Cable vs Netflix | Cord Cutters and the Future of Streaming

Online streaming is transforming media consumption. With services such as Spotify and Netflix seeing huge growth in the past few years, many people now primarily access music and films online. However, cable TV subscriptions are still popular, with 186.7 million adults in the U.S. alone watching ordinary pay TV in 2018.

Enticing these customers to switch over for good is the next big hurdle for online streaming – but what does online streaming need to achieve before most people are willing to cut their cable cords once and for all?

Less money, more convenience

The biggest selling points of streaming are convenience and price. Rather than having to watch TV at a certain time – or set up a recording device – streaming services allow you to watch shows and films at any time you want. You are also not restricted to your TV, but can watch on the go from your laptop or phone.



The price difference can be significant as well – there are multiple streaming sites with their own pricing options, but even subscribing to several of the most popular ones at once – such as Netflix, Amazon Prime and NowTV – still works out cheaper than many standard cable plans.

Even considering the need to pay for broadband separately when using streaming services, streaming packages are easier on the wallet in the long run. Combined with an ability to watch what you want, when you want, it’s easy to see why so many people are making the switch.

Where are my shows?

For a long time, streaming services have suffered from the lack of current TV shows. While sites like Netflix and Amazon Prime had older films and shows in addition to their own original content, if you wanted to watch the latest episodes of shows like Game of Thrones, you had no choice but to keep your cable TV subscription.

With investment from cable companies like Sky and HBO into their own streaming services, however, watching the latest TV shows has now become possible online. With Sky’s low-cost NowTV service, for example, you can watch episodes from series like Game of Thrones as soon as they air, from any device you want and at any time.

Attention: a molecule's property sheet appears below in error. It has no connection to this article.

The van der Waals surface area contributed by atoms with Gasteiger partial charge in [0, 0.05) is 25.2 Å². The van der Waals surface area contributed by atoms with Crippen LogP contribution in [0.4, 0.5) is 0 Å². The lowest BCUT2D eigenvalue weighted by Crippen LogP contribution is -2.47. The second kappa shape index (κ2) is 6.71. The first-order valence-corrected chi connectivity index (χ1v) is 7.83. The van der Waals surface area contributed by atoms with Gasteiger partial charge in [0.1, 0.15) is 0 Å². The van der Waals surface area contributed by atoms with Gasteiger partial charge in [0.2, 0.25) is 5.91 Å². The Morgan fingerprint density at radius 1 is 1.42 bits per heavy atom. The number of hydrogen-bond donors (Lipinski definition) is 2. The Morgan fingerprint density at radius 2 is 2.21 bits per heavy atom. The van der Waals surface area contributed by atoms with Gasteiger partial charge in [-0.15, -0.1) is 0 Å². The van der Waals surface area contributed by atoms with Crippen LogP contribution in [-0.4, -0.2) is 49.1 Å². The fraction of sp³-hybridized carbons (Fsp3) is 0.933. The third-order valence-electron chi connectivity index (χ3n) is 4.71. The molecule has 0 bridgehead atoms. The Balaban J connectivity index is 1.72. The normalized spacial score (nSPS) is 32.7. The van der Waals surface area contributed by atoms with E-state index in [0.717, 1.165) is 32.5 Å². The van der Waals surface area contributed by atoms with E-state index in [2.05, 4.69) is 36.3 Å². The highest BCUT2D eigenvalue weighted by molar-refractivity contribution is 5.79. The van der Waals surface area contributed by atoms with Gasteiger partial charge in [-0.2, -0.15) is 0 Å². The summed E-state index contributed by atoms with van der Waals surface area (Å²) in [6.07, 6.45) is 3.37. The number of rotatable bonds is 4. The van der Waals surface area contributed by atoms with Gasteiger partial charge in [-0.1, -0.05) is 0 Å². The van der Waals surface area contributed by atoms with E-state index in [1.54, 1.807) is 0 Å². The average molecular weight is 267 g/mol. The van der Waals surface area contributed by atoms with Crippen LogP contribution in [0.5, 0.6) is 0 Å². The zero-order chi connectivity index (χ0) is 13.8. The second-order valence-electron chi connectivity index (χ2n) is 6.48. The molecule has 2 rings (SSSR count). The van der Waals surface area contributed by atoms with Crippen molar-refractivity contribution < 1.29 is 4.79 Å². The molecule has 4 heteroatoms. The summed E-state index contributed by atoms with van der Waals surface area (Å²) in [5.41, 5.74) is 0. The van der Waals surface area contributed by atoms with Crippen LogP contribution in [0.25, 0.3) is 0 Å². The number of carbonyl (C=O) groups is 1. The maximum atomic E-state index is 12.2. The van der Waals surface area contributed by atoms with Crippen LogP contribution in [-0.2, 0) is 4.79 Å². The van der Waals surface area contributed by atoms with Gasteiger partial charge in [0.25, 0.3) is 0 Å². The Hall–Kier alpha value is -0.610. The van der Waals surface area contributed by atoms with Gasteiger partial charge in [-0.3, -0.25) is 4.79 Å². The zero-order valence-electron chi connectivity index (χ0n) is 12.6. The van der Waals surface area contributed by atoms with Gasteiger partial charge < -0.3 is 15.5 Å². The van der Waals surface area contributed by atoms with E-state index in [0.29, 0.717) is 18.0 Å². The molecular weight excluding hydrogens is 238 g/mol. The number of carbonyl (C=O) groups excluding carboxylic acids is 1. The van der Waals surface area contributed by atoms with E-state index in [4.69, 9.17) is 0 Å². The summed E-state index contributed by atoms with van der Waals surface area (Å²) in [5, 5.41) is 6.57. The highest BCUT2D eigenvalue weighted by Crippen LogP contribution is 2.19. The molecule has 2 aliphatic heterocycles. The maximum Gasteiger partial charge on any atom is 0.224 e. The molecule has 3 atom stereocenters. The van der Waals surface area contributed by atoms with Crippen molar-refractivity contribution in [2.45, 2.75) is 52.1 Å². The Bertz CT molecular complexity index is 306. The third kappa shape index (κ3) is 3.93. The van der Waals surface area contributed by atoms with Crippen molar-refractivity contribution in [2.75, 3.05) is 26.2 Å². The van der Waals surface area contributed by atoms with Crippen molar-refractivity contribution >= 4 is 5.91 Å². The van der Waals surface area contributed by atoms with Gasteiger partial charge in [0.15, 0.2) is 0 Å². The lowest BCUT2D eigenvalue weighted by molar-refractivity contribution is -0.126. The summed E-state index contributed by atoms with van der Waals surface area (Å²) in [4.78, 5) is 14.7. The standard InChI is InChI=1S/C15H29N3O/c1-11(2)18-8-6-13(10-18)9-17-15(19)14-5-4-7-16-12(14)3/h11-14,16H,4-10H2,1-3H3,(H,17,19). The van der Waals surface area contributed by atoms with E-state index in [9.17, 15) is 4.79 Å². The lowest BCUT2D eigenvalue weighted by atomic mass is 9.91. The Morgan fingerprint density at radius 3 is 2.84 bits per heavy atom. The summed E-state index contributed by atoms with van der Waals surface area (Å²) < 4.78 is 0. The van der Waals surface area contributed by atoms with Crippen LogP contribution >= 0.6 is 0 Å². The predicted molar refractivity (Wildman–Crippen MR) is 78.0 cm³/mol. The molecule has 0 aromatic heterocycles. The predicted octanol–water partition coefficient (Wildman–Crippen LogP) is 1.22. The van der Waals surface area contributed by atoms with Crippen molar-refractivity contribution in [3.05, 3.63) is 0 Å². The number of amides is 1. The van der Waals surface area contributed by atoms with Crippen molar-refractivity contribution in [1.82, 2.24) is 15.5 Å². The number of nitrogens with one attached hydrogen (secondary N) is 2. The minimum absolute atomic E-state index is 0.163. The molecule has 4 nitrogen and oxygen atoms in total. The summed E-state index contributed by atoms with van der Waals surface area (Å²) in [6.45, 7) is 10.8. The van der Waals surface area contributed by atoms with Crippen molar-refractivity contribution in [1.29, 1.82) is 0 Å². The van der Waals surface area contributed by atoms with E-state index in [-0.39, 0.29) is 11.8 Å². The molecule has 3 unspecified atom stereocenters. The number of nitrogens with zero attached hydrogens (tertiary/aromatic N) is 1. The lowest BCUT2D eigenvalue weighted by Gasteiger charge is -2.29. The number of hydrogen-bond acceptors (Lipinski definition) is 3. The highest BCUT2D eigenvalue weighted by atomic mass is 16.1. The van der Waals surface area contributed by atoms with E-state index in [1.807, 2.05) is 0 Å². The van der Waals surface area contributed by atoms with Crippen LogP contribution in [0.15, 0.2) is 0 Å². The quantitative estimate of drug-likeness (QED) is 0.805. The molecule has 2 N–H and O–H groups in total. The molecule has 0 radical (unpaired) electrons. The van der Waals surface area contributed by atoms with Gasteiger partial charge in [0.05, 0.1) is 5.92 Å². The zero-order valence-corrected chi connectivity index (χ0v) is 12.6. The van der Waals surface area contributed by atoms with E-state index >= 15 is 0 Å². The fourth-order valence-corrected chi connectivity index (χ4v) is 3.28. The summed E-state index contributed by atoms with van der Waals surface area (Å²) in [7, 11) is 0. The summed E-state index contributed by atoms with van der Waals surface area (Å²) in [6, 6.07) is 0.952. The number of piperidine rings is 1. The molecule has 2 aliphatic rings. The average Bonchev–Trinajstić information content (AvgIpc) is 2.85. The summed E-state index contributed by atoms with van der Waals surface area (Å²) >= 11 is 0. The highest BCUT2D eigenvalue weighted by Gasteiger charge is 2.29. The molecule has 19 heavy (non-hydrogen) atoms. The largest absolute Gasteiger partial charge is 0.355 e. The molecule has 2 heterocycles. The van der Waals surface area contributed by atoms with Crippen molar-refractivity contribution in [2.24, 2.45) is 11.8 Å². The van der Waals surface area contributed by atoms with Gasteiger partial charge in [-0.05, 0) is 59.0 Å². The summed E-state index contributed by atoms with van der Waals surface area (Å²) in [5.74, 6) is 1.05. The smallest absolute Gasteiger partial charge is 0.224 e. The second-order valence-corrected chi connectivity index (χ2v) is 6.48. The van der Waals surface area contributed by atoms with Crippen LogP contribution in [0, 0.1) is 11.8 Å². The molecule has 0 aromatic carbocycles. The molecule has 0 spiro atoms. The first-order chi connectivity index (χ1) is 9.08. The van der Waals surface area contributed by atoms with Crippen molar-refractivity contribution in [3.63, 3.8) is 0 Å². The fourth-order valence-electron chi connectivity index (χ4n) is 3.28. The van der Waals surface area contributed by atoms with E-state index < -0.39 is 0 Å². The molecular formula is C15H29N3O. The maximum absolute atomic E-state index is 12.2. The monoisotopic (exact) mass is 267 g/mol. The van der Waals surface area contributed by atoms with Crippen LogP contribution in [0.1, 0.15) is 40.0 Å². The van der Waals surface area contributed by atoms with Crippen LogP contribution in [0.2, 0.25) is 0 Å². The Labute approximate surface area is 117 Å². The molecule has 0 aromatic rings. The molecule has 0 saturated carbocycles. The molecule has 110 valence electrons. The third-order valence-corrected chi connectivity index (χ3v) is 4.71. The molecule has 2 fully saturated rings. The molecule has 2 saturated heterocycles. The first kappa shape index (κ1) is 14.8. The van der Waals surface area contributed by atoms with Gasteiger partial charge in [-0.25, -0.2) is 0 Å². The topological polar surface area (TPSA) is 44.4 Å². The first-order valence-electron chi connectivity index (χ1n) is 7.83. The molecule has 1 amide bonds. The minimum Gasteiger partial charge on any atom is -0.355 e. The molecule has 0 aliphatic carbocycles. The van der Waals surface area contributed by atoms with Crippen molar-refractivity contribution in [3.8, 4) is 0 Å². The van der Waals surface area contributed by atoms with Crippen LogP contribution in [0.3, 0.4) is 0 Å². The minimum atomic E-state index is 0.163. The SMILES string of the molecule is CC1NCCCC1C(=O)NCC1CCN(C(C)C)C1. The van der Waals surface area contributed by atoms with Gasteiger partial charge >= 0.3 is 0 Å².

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The large number of streaming services on offer is another reason why some are hesitant to cut their cords. Even as more and more content is becoming available to stream, it is also increasingly fragmented between different providers. Rather than working with the heavyweights of Netflix and Amazon Prime, many cable channels and production companies have created their own, competing services. Disney, for example, is planning to launch its own streaming service by the end of 2019, and will likely remove much of its content from other streaming services as a result.

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Not only are there many different services, it’s also hard to know what is actually on each one, and how long it’s going to be on there. Sites like Netflix and Amazon Prime have wildly different catalogues in each country they operate in, and other services like HBO GO and Hulu are only available in select countries.

Even when you find the streaming service that hosts your chosen show, a lot of content is only available for a limited time. There’s nothing worse than having the show you’re watching disappear from the streaming service when you’re halfway through a season.

Luckily, streaming services are expanding their catalogues rapidly as studios become increasingly aware that consumers want to watch their content online. And, in the meantime, there are a number of ways to make the most out of the online streaming content that is already available. Sites like UNOGS allow fans to easily find which services their films and shows are on, and VPNs allow regional restrictions to be avoided, making content accessible worldwide.

Competing TV content

Many public broadcasters, such as the British BBC, Spanish RTVE and Swedish SVT also provide their own streaming services, where their content is accessible online. This is a major incentive for cord cutting, as it allows access to TV programs that wouldn’t traditionally be available online.

The one area where online streaming still clearly lags behind cable is sports broadcasts. One of the main advantages of streaming is that content can be watched at any time, but with sports most fans value watching the broadcast as it happens over being able to watch it later at their convenience.

While some form of live online broadcasting exists for most big leagues and events, these are far more fragmented and hard to find than shows and films, which are mostly centralised to a few big services like Netflix and Amazon Prime.

Cord cutting is not for everyone – yet

For as long as some content remains inaccessible online and the rest is fragmented into many different streaming services, cord cutters are unlikely to outnumber those still sticking with their cable subscriptions either as an alternative or in tandem. However, if you don’t watch sports – or perhaps prefer to watch them at a bar on the big screen TV – it might be time to get the scissors.

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